Lucky Guy, the Nora Ephron-penned play about Pulitzer Prize-winning newspaper reporter Mike McAlary, has recouped its $3.6 million capitalization eight weeks into its limited run. The play, directed by George C Wolfe and starring Tom Hanks, just …
Nora Ephron, the quintuple-threat director and screenwriter and playwright and author and columnist, died in June after quietly battling leukemia. She had been a staunch WGA member and received the WGA East’s Ian McClellan Hunter Award in 2003 honoring motion picture work, so this tribute set for the WGA’s New York awards show February 17 is fitting — she never won the guild award despite nominations for a heavy-hitter list of movies (Silkwood, When Harry Met Sally..., Sleepless In Seattle and Julie & Julia). Her last play, Lucky Guy, is set to begin previews on Broadway next month with Tom Hanks and Maura Tierney starring. Here’s the guild’s release announcing plans:
New York City – Writers Guild of America, East today announced a tribute to award-winning, screenwriter, director, playwright, author, and Guild, East member Nora Ephron. The tribute to Ephron, who died in June, will be led by the author Meg Wolitzer, whose novel, “This Is My Life,” was adapted and directed by Ephron in 1992 and presented at the Writers Guild Awards East Coast ceremony on Sunday February 17th, in New York City.
“At this year’s Writers Guild Awards East Coast ceremony, we will mark the passing of one of our most distinguished and creative members. Nora Ephron’s life and body of work were those of a quintessential New Yorker, but not only did she embody the sophistication, wit and energy of our city, she was also a loyal union member who walked the picket line and talked the talk on behalf of all her fellow writers,” said Michael Winship, President, Writers Guild of America, East.
This one has been long in the works, but now Tom Hanks has committed to play Mike McAlary in Lucky Guy, the play that Nora Ephron completed before she died in late June at age 71. Early in my career, I worked with McAlary for five years at New York Newsday, and I must say I was in awe of the guy and his daily accomplishments. Despite his outsized reputation and accomplishments, Mike was this big unassuming Irishman, and you would say hello in the elevator and share some small talk, and then get into the newsroom and see that while most of us were sleeping Mike had broken some unbelievable crooked-cop story late that night. Like the time he met a cop who got caught up in a corruption case and bared his misdeeds to Mike. Then went home and blew his brains out. And there was Mike’s chilling account of it all.
In a newsroom where we were surrounded by the likes of Gotham legends from Murray Kempton to Jimmy Breslin and many others, McAlary was the one the young reporters like me most admired. He never stopped working, retiring late at night to the watering hole Elaine’s where he drank with police brass and politicians, in the name of cracking the next big cop story. It was easy for us to feel unworthy as Mike broke big stories and then turned his reporting into bestselling books. He nearly died from a car crash, but was too tough to succumb to something like that. It was cancer that did him in, but none of his former colleagues will forget how Mike interrupted a chemo session to investigate a tip that a cop had brutalized a suspect, Abner Louima, in the most imaginably horrible way possible. Mike got off the bed, and found his way to Louima’s hospital room where he confirmed the story. His reporting shook up the city he covered, won him a Pulitzer Prize and was a real screw-you to cancer before he succumbed at age 41. Crazy Love director Dan Klores covered Mike’s saga onstage with his play, The Wood. Can’t wait to see Hanks bring a legend to life onstage. Here’s the official announcement:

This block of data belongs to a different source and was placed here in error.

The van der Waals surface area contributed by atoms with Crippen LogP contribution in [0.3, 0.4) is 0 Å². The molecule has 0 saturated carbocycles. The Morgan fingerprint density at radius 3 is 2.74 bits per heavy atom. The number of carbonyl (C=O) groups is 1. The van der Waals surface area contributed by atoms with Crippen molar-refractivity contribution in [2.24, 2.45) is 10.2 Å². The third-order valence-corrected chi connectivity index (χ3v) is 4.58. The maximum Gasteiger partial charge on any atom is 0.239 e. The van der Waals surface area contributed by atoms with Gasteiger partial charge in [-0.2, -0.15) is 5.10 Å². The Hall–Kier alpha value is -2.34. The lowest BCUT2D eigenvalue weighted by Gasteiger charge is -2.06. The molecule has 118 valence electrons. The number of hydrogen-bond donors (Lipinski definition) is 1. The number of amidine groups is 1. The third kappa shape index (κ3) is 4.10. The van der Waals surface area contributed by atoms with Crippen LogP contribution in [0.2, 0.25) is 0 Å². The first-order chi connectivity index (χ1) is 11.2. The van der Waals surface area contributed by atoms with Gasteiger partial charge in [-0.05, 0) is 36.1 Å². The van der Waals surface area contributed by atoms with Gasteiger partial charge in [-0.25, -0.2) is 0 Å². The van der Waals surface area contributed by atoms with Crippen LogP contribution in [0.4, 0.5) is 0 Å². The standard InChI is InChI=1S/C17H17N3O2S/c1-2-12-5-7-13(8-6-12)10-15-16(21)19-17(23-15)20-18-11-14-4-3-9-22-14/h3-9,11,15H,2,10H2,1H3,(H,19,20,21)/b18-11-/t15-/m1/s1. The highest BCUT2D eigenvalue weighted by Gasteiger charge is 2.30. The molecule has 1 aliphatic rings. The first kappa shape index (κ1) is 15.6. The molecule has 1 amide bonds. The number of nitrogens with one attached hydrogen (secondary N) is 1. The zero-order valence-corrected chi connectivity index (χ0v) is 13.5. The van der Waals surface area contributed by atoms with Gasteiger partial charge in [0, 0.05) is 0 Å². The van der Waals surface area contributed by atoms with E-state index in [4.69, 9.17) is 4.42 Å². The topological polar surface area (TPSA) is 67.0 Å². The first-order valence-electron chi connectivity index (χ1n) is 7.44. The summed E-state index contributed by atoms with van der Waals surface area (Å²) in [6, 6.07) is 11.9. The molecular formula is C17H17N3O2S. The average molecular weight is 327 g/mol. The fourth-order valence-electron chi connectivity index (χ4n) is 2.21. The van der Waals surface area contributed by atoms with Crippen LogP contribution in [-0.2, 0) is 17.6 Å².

Beverly Hills, CA – In celebration of writer and filmmaker Nora Ephron, Julie & Julia (2009) will screen as the final installment of the Academy of Motion Picture Arts and Sciences’ Oscars Outdoors summer film series on Friday, September 7, at 7:30 p.m. at the new open-air theater located on the Academy Hollywood campus. Chef, restaurateur and radio host Evan Kleiman of KCRW’s “Good Food” will host a pre-screening discussion with some of Ephron’s friends and colleagues. The program is presented to coincide with the American Cinematheque’s celebration of Ephron films later in September.
Ephron, who earned Oscar® nominations for “Silkwood,” “When Harry Met Sally…” and “Sleepless in Seattle,” was also a renowned cook and dinner party hostess. Her appreciation of fine food led to her adapting and then directing “Julie & Julia,” which chronicles the year in which author Julie Powell cooked her way through chef Julia Child’s first book, Mastering the Art of French Cooking.
Today, August 15, marks the centennial of Child’s birth. In her honor, the Oscars Outdoors food trucks for the evening will reflect Child’s French culinary aesthetic.
In introducing Screenwriting award winner Nora Ephron at a Hollywood Film Awards ceremony a couple of years ago her good friend and admirer Steven Spielberg said, “Nora knows how so easily to make us laugh and to make us …
Erroneous reports that Nora Ephron has died are posting on the Internet now so Deadline has just been asked to set the record straight. Yes, the famed 71-year-old writer-director-author is very ill but she wanted this to remain a private matter. And Deadline agreed to keep this confidential since we …